We bumped into BMW’s Karl Viktor Schaller at Motorrad Days

Straight from the top We bumped into BMW’s Karl Viktor Schaller at Motorrad Days and couldn’t resist a natter with the man responsible for steering new model development…

FB: Is BMW likely to follow other brands down the supercharger route?

KV: It is obviously a very big question, but we’re absolutely not following that trend. We’ve seen the same approach in the car industry of downsizing an engine and supercharging it, but we need far better control on a motorcycle, so we need to be much more precise with the delivery. If you want to do that with a supercharged engine it’s very complicated, so you don’t get that swift reaction you’d expect from a regular motor. Also, you save weight when you downsize, but you gain weight on a supercharger, and if done properly you need an intercooler and so on. When you put this altogether, this high-engineered supercharged engine isn’t very beneficial compared to a normally aspirated motor.

FB: Are they something you’ve been testing?

KV: Yes, we have extreme experience in the car side of the business and we also know the downsides. You get a particular problem like a diesel engine, and with the upcoming emissions regulations, it’s impossible without certain filters and technology. In the future we will have to be compliant in the whole engine map and not just a part of the map, and usually bikes follow cars in between five to seven years so it’s not something we are looking at producing just yet.

FB: What about electric tech? Is that likely to become more prevalent in your range?

KV: The customer experience is the most important thing, and everyone knows what the brand of BMW can do. Even if something is electric, it has a chassis, it has brakes, it has suspension and it needs to have good dynamics which will stay the same. What’s hard is mass producing motorbikes in high quality; and when you look at a brand like Tesla, they have a great product but mass production is difficult. This will only get easier, but it takes time to develop. BMW was one of the first manufacturers to produce fully electric cars with the i3 as well. I’m confident we make good bikes and we know where we need to go.

But everyone has the same challenge with charging times and longevity. It’s a problem you have to look at from a slightly different perspective. If you remember the first days of mobile phones, you might have a Nokia 3210. It was fantastic, capable of doing nothing but calling, and could last almost a week on one charge. An iPhone today does everything, but needs charging twice a day. We now have diesel cars doing 1000km on one tank – which is the Nokia. Maybe in the future it will just be normal to charge your car or bike every day – like a modern phone. The point is we need the infrastructure, renewable energy and the will for people to accept change.

FB: Is there no plan for BMW to build an electric race bike for TT Zero?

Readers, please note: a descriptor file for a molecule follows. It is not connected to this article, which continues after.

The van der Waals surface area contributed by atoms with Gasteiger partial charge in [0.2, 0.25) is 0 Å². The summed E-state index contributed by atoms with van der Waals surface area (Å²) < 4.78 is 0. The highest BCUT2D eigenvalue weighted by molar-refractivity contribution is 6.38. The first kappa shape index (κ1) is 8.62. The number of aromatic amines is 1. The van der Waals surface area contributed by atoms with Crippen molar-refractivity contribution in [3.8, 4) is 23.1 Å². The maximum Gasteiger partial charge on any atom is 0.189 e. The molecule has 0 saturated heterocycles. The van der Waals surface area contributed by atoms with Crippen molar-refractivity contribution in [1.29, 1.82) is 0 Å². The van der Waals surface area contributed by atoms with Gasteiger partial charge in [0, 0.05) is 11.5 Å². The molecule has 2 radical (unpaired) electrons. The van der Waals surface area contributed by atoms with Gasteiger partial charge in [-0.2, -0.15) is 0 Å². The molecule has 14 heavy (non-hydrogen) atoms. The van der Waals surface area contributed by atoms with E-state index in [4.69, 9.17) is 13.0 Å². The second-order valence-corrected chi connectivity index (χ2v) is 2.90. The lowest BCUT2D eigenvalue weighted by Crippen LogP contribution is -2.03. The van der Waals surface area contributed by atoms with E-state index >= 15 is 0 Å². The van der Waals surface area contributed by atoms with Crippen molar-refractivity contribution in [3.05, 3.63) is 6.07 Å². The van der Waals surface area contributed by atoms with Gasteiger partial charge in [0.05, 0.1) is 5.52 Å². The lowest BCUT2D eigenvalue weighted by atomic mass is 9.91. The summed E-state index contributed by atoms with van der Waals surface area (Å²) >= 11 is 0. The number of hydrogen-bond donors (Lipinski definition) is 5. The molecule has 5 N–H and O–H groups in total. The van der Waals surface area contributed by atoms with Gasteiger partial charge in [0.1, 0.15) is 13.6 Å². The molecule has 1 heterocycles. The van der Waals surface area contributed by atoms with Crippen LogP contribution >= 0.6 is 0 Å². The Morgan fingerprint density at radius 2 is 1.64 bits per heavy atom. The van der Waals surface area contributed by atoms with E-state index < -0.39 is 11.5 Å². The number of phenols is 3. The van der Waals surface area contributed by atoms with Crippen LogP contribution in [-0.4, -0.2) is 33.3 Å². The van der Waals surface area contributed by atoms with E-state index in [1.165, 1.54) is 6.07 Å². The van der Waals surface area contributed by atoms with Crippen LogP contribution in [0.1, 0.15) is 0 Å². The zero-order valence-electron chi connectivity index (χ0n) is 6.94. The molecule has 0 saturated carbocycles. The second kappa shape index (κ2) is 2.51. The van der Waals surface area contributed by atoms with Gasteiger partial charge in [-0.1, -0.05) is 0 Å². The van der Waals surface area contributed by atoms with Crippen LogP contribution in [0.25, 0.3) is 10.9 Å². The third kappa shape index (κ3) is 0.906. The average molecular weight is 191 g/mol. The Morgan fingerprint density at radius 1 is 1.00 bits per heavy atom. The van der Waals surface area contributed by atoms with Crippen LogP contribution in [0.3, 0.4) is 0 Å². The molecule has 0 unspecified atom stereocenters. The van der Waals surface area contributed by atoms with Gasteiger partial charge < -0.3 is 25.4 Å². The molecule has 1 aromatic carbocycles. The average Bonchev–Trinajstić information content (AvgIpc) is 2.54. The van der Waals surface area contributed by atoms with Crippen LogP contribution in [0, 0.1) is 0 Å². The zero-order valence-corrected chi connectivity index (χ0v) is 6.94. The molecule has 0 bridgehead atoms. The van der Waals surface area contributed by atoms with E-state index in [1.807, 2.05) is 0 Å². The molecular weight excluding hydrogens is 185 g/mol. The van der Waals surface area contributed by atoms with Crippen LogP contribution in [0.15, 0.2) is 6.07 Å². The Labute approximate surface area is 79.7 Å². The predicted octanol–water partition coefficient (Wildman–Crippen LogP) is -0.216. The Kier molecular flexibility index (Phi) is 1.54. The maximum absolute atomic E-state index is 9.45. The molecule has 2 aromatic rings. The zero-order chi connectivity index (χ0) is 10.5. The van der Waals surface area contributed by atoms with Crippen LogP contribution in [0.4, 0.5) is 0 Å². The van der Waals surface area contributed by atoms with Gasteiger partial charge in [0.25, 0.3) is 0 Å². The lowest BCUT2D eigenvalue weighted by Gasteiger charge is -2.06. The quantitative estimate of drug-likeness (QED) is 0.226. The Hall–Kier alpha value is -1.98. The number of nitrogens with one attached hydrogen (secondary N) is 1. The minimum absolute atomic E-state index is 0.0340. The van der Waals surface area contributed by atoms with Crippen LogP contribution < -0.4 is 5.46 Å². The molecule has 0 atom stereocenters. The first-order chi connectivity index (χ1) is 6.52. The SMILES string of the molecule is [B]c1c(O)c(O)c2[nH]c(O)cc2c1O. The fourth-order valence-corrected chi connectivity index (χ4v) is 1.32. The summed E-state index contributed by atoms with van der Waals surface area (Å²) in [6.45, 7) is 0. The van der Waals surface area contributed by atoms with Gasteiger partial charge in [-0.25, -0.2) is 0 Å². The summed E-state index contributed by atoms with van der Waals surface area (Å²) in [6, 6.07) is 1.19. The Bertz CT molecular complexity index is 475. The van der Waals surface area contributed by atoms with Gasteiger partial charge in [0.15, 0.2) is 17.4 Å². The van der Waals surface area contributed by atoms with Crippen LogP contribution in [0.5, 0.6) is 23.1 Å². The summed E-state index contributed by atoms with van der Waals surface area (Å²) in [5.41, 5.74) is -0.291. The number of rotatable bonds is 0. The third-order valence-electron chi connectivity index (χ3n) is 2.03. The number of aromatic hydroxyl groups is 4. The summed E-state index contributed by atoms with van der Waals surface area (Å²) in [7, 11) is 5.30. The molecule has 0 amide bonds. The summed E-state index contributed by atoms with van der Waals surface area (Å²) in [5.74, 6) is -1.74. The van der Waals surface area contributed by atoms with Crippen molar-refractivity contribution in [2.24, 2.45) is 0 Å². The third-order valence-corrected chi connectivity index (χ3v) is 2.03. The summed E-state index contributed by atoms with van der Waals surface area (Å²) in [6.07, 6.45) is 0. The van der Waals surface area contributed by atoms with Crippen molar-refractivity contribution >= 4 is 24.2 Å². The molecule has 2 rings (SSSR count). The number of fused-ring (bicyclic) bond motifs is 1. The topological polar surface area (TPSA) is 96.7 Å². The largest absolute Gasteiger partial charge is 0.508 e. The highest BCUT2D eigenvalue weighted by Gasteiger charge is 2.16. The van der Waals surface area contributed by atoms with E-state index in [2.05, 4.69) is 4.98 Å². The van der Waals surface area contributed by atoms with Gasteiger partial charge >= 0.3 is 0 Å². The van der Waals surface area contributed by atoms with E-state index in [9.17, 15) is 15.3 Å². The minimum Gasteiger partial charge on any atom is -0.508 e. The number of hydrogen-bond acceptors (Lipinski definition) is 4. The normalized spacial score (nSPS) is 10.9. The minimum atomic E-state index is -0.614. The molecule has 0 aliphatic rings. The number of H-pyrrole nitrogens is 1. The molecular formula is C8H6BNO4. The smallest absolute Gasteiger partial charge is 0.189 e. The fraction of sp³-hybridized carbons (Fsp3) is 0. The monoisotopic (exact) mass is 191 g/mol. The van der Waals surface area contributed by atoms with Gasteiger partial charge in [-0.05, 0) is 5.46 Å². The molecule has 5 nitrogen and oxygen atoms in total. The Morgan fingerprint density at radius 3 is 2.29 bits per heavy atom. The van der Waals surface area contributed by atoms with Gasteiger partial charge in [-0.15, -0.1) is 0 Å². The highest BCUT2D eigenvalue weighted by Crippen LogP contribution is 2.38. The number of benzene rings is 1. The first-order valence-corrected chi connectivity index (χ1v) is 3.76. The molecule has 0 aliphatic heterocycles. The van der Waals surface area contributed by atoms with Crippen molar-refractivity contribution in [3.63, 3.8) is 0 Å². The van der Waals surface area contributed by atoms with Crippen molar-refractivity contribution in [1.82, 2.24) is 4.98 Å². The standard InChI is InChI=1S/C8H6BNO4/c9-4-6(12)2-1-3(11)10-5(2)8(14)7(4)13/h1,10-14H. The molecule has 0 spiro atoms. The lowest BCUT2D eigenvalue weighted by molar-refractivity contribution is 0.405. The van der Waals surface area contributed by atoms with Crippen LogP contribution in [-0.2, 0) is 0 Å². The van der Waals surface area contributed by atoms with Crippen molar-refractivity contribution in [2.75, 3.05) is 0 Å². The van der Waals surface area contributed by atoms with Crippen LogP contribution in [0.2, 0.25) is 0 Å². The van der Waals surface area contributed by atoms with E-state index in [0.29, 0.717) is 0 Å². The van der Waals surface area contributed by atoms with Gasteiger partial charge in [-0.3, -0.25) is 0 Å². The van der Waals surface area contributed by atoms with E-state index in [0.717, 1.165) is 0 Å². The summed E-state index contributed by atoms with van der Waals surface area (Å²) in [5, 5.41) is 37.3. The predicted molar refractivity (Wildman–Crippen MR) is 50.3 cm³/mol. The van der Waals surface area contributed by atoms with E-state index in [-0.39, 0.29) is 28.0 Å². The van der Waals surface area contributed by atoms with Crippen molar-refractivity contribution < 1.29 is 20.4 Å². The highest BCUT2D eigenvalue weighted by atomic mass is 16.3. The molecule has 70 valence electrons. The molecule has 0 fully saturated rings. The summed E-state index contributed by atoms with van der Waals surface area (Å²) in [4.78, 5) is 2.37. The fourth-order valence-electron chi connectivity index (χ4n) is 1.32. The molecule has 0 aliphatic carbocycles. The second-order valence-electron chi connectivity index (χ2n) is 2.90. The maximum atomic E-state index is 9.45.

KV: Not at the moment, no. You simply need to look at the volumes of the bikes on the market that have decent performance and decent range. They are all more than €30,000 and are going well, but it’s not our plan at the moment.

FB: We’re expecting a new S1000RR. Is there pressure to achieve class defining numbers over usability?

KV: It’s very simple – if we were to come again with the same horsepower figure but much more torque, our guys wouldn’t be very happy… even though usability is improved hugely. Back in the day we used to play a card game called Top Trumps, and it’s still the same game even now! Comparing to something like the Ducati figure is not right though as it’s 1,100cc, but it certainly won’t be far away…

Power figures play a very important role, but we hope to achieve the right number and deliver a bike that’s even more enjoyable and usable than our current version.

FB: Do you think there will ever be a resurgence of sub-litre sportsbikes?

KV: If you look into the Supersport market, it’s still shrinking so anything out of the litre class is unlikely to sell in significant numbers. I hope there will be a resurgence but it is unlikely. That being the case we consider the supersport market extremely important for the brand though, and although we make bikes for every area of the market, we’re just as focused on producing premium sportsbikes for our customers as we are all the other models, because it showcases who we are as a brand and what we can achieve. Performance is at the heart of BMW.

FB: Have you considered any new engine configurations? Triples, for instance?

KV: Triples are very good engines with great sound and behaviour, but with all the motorbikes, how many different engines do you need? Especially when we look at how many we already have in our range and how many millions of euros it takes to develop an engine. There’s nice brands on the market like Triumph doing this, so who else is needed? We are constantly looking and testing other options though.

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